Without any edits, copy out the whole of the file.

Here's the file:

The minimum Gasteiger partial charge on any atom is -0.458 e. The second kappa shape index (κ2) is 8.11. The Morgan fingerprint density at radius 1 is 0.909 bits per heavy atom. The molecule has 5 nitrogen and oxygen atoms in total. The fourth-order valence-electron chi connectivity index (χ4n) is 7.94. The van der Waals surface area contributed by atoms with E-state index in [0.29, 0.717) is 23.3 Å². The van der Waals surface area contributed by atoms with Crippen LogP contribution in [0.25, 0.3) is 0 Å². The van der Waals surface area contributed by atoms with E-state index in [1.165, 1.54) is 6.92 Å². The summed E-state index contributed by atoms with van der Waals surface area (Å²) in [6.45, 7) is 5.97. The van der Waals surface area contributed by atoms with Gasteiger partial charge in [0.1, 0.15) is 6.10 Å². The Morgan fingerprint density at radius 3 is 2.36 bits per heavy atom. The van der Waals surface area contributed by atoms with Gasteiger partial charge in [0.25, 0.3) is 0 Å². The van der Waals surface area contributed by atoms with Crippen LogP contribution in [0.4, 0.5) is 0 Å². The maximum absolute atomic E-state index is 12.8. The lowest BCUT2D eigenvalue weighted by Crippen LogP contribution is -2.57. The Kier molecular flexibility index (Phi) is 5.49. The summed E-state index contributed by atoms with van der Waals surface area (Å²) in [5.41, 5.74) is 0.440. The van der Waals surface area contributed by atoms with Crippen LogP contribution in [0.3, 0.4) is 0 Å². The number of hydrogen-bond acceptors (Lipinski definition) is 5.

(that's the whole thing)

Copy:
The minimum Gasteiger partial charge on any atom is -0.458 e. The second kappa shape index (κ2) is 8.11. The Morgan fingerprint density at radius 1 is 0.909 bits per heavy atom. The molecule has 5 nitrogen and oxygen atoms in total. The fourth-order valence-electron chi connectivity index (χ4n) is 7.94. The van der Waals surface area contributed by atoms with E-state index in [0.29, 0.717) is 23.3 Å². The van der Waals surface area contributed by atoms with Crippen LogP contribution in [0.25, 0.3) is 0 Å². The van der Waals surface area contributed by atoms with E-state index in [1.165, 1.54) is 6.92 Å². The summed E-state index contributed by atoms with van der Waals surface area (Å²) in [6.45, 7) is 5.97. The van der Waals surface area contributed by atoms with Gasteiger partial charge in [0.1, 0.15) is 6.10 Å². The Morgan fingerprint density at radius 3 is 2.36 bits per heavy atom. The van der Waals surface area contributed by atoms with Gasteiger partial charge in [0.25, 0.3) is 0 Å². The van der Waals surface area contributed by atoms with Crippen LogP contribution in [0.4, 0.5) is 0 Å². The maximum absolute atomic E-state index is 12.8. The lowest BCUT2D eigenvalue weighted by Crippen LogP contribution is -2.57. The Kier molecular flexibility index (Phi) is 5.49. The summed E-state index contributed by atoms with van der Waals surface area (Å²) in [5.41, 5.74) is 0.440. The van der Waals surface area contributed by atoms with Crippen LogP contribution in [0.3, 0.4) is 0 Å². The number of hydrogen-bond acceptors (Lipinski definition) is 5.